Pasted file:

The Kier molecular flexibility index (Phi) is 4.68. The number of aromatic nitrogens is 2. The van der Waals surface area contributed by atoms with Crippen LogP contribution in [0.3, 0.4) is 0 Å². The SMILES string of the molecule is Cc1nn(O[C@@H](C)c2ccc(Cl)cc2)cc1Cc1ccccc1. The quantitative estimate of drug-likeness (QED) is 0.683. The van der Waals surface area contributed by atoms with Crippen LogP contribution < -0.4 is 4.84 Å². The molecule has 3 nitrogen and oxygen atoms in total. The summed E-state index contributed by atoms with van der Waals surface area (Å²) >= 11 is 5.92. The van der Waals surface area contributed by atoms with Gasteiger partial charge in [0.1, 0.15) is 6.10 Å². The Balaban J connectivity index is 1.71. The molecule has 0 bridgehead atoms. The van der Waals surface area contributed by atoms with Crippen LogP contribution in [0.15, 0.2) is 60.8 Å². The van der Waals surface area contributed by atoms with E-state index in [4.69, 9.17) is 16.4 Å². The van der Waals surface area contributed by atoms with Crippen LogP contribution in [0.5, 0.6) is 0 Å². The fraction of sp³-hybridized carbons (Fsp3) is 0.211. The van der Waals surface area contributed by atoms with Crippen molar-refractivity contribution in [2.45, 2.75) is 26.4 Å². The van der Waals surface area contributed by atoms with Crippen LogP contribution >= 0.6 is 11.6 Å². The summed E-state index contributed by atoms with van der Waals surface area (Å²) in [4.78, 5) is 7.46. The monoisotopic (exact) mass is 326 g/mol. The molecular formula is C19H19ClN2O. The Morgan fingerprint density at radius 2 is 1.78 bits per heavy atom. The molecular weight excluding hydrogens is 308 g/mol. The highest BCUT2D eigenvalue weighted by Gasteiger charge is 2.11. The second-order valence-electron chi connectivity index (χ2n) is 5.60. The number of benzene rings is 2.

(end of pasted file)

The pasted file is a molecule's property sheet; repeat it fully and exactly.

The Kier molecular flexibility index (Phi) is 4.68. The number of aromatic nitrogens is 2. The van der Waals surface area contributed by atoms with Crippen LogP contribution in [0.3, 0.4) is 0 Å². The SMILES string of the molecule is Cc1nn(O[C@@H](C)c2ccc(Cl)cc2)cc1Cc1ccccc1. The quantitative estimate of drug-likeness (QED) is 0.683. The van der Waals surface area contributed by atoms with Crippen LogP contribution < -0.4 is 4.84 Å². The molecule has 3 nitrogen and oxygen atoms in total. The summed E-state index contributed by atoms with van der Waals surface area (Å²) >= 11 is 5.92. The van der Waals surface area contributed by atoms with Gasteiger partial charge in [0.1, 0.15) is 6.10 Å². The Balaban J connectivity index is 1.71. The molecule has 0 bridgehead atoms. The van der Waals surface area contributed by atoms with Crippen LogP contribution in [0.15, 0.2) is 60.8 Å². The van der Waals surface area contributed by atoms with E-state index in [4.69, 9.17) is 16.4 Å². The van der Waals surface area contributed by atoms with Crippen LogP contribution in [0.5, 0.6) is 0 Å². The fraction of sp³-hybridized carbons (Fsp3) is 0.211. The van der Waals surface area contributed by atoms with Crippen molar-refractivity contribution in [2.45, 2.75) is 26.4 Å². The van der Waals surface area contributed by atoms with Crippen LogP contribution >= 0.6 is 11.6 Å². The summed E-state index contributed by atoms with van der Waals surface area (Å²) in [4.78, 5) is 7.46. The monoisotopic (exact) mass is 326 g/mol. The molecular formula is C19H19ClN2O. The Morgan fingerprint density at radius 2 is 1.78 bits per heavy atom. The molecular weight excluding hydrogens is 308 g/mol. The highest BCUT2D eigenvalue weighted by Gasteiger charge is 2.11. The second-order valence-electron chi connectivity index (χ2n) is 5.60. The number of benzene rings is 2.